So, if description interests you, then read on among my Round Robien friends below. I think you’ll enjoy…

Diary of a Writer – Writing Prompt – February – New Experience

dsc01373Some of you may have noticed a wee absence of posts on this blog during January. The chap above is one of the reasons why I’ve been awol because I’ve been visiting Cuba and Costa Rica.

The baby sloths – the apparent furry car rug is a pile of six – have all been orphaned and brought to the Toucan Rescue Ranch for nurture and possible release back into their jungle habitat. The ranch’s intern, was delightfully droll about the difficulties of acting as mum to a baby sloth. Press too hard on the syringe of goat’s milk that is used to feed them and you may cause the baby to ingest the milk, rather than digest it, which can lead to pneumonia. Toilet training – well, in the wild, they learn from mum that going to the bathroom once a week s good. In the Rescue centre that would be the intern’s finger in some other sloth urine encouraging the wee ones to perform. Glamorous it is not.

Some of you editing types may have noticed the name of the ranch, Toucan Rescue Ranch, and be puzzling over the inclusion of sloths. Well, get a GOOD name in the bird and animal rescue world and who knows what will arrive on the doorstep?

The sloth babies were immensely attractive little bundles, but one needs to remember that sloth mouths are a very dirty environment. A bite if untreated could kill you.

Here’s one of their actual toucans as reassurance that I haven’t lost all plot.

dsc01385

All writers need new experience to refresh their pool of ‘things to write about’. Orphans are a big issue in our world where humans are displaced daily by war and animals killed by loss of habitat, predation and interaction with the human world.

While I’ve been away, Endeavour have dropped the price of Courting the Countess to 99p Don’t know for how long, but a good moment to add to your kindle.

 

 

 

Diary of a Writer – Writing Prompt January – the Door to the Year

The Door of the Year

The Door of the Year

The Door to the Year is Georgian and I found it while walking around Dublin’s beautiful Georgian streets. As many readers know, I focus my own Regency and early nineteenth century fiction in Edinburgh and London. On the other hand who wouldn’t wonder what’s behind this lovely door and its equally tempting neighbour?

Early January is the time for handing in entries to the Scottish Association of Writers annual conference competitions. I have at least a short story – can’t give any clues what that’s about – and you may be going along and have entries, too. Headline speaker is Helen Lederer and you’ll find the Conference Schedule by typing September into the search box. Day delegates are welcome. The Westerwood Hotel and Sports complex is welcoming, comfortable and easily accessible from the train to Croy or by car.

Occasionally competitions excite my creative imagination, but more and more, they’ve become a distraction from the main work. Of course, as with the People’s Friend serial writing competition, sometimes the distraction pays off. Shortlisted and published, together with two subsequent short story sales, it was a profitable distraction.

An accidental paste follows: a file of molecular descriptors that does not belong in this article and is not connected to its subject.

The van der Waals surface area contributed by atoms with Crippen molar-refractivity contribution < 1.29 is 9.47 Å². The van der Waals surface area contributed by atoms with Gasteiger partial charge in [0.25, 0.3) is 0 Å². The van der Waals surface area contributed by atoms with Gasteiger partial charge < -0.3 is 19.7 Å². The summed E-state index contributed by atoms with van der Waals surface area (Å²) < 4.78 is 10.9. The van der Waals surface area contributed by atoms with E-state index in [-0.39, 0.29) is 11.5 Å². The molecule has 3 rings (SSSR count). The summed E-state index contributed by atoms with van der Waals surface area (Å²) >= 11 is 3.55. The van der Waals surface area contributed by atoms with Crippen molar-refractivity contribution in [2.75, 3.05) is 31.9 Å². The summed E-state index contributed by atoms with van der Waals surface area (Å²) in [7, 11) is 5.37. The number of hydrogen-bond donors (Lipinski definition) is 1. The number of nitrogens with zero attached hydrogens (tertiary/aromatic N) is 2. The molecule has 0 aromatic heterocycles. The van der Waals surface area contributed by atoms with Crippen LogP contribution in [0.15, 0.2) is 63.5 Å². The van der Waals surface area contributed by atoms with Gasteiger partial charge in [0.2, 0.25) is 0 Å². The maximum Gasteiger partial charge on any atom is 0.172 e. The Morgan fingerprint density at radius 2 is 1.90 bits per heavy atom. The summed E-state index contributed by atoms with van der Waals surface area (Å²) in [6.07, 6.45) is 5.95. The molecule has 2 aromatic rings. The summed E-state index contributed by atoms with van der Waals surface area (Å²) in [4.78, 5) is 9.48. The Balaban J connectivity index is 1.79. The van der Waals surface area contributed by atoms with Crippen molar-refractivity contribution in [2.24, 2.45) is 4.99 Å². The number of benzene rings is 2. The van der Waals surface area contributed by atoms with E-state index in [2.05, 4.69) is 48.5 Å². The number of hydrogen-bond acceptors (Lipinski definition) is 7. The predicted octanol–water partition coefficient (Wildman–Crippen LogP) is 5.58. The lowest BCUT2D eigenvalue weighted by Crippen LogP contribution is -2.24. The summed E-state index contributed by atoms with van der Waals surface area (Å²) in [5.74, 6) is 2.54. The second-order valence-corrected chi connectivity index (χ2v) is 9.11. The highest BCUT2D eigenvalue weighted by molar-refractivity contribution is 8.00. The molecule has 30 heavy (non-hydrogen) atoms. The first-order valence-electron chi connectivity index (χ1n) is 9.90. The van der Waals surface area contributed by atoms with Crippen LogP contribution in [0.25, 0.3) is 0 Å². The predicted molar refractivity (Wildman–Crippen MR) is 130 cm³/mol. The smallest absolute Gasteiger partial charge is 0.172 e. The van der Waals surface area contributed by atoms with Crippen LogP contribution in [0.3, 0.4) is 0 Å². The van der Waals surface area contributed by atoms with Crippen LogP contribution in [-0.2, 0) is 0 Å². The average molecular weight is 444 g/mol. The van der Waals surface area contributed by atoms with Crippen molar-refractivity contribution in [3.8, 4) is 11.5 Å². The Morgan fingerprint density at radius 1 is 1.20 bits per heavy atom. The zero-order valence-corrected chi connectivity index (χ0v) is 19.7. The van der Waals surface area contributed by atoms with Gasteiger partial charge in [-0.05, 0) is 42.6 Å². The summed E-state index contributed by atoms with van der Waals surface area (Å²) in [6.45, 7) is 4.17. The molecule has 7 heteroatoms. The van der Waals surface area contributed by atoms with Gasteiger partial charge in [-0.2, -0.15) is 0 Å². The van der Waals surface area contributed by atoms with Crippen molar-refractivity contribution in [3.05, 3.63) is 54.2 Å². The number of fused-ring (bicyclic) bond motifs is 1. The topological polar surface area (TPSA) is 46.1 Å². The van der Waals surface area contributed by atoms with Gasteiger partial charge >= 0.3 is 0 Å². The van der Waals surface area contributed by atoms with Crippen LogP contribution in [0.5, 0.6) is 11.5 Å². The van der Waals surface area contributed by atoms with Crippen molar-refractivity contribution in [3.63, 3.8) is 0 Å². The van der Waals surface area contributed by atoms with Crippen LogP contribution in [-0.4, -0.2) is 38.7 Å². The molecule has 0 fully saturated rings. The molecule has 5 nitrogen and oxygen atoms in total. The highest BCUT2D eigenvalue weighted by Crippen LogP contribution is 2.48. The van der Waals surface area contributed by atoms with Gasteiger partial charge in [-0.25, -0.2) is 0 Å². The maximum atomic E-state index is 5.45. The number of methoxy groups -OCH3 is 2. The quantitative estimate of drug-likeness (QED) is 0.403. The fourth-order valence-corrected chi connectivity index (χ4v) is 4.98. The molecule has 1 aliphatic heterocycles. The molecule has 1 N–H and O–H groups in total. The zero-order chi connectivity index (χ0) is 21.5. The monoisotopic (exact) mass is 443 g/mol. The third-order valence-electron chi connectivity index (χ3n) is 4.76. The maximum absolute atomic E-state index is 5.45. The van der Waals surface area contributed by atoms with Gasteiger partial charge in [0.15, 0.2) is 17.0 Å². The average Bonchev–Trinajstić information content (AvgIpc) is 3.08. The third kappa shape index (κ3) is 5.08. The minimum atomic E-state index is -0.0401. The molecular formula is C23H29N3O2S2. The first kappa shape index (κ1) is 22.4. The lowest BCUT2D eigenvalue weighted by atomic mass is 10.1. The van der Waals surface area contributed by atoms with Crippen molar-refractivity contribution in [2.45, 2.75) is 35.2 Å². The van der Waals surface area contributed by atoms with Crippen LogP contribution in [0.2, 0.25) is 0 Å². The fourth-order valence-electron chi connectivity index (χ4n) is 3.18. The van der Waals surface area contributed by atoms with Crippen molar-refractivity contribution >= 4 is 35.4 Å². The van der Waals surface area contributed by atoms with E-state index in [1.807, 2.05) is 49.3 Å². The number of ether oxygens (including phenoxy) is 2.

So, what is The Door to the Year opening up for your writing.? Will you share a few hopes with us?

Round Robin – Prologue and Epilogue

PROLOGUE AND EPILOGUE The temptation to misquote from something half remembered is too strong to overcome. In my beginning is my end…

I don’t use either prologues or epilogues in the four novels I’ve published so far. It is fair to say that Daisy’s Dilemma carries on the story of Lady Daisy and by doing so tells any interested reader what happened after the first book, Mariah’s Marriage, ended.

But that is novel length and hardly a short rounding off of anyone’s story.

So – why not?

Prologues almost, but not quite, fall into the same category as Introductions for me. I don’t read them before I read the book and sometimes not even then. Is this impatience to be getting on with the story? Is it arrogance? Why do I need to have someone’s view of a subject before forming my own?

Prologues of course are little tasters. They plant a hook deep in the reader’s brain about what happened to, or in the life of, one of the characters who are about to unfold on the book’s stage. I prefer to have all of that in my story. Maybe it’s just a question of stylistic preference.

Epilogues round off or flesh out the ending the reader has been presented with. Just in case one was unsure doubt is removed. Yes, there was a happy ending and here is how it evolved. No, it was a bittersweet ending and here is how it evolved. Oh dear, the baddie was rescued by a passer-by and is recovering in hospital to plague the hero and/or heroine in another book.

Personally, although I do read epilogues, I like my own imagination to have room to weave an ongoing fantasy.

Our full topic asked if you could have one without the other. I don’t see why not, but perhaps my fellow bloggers have reasons. Catch their opinions below.

Anne Stenhouse Author

Margaret Fieland http://margaretfieland.wordpress.com
Skye Taylor http://www.skye-writer.com/blogging_by_the_sea
Dr. Bob Rich http://wp.me/p3Xihq-QS
Marci Baun  http://www.marcibaun.com/blog/
A.J. Maguire  http://ajmaguire.wordpress.com/
Victoria Chatham http://victoriachatham.blogspot.ca
Anne Stenhouse  https://annestenhousenovelist.wordpress.com/
Helena Fairfax http://www.helenafairfax.com
Beverley Bateman http://beverleybateman.blogspot.ca/
Connie Vines http://connievines.blogspot.com/
Rachael Kosinski http://rachaelkosinski.weebly.com/
Kay Sisk http://kaysisk.blogspot.com
Rhobin Courtright http://www.rhobinleecourtright.com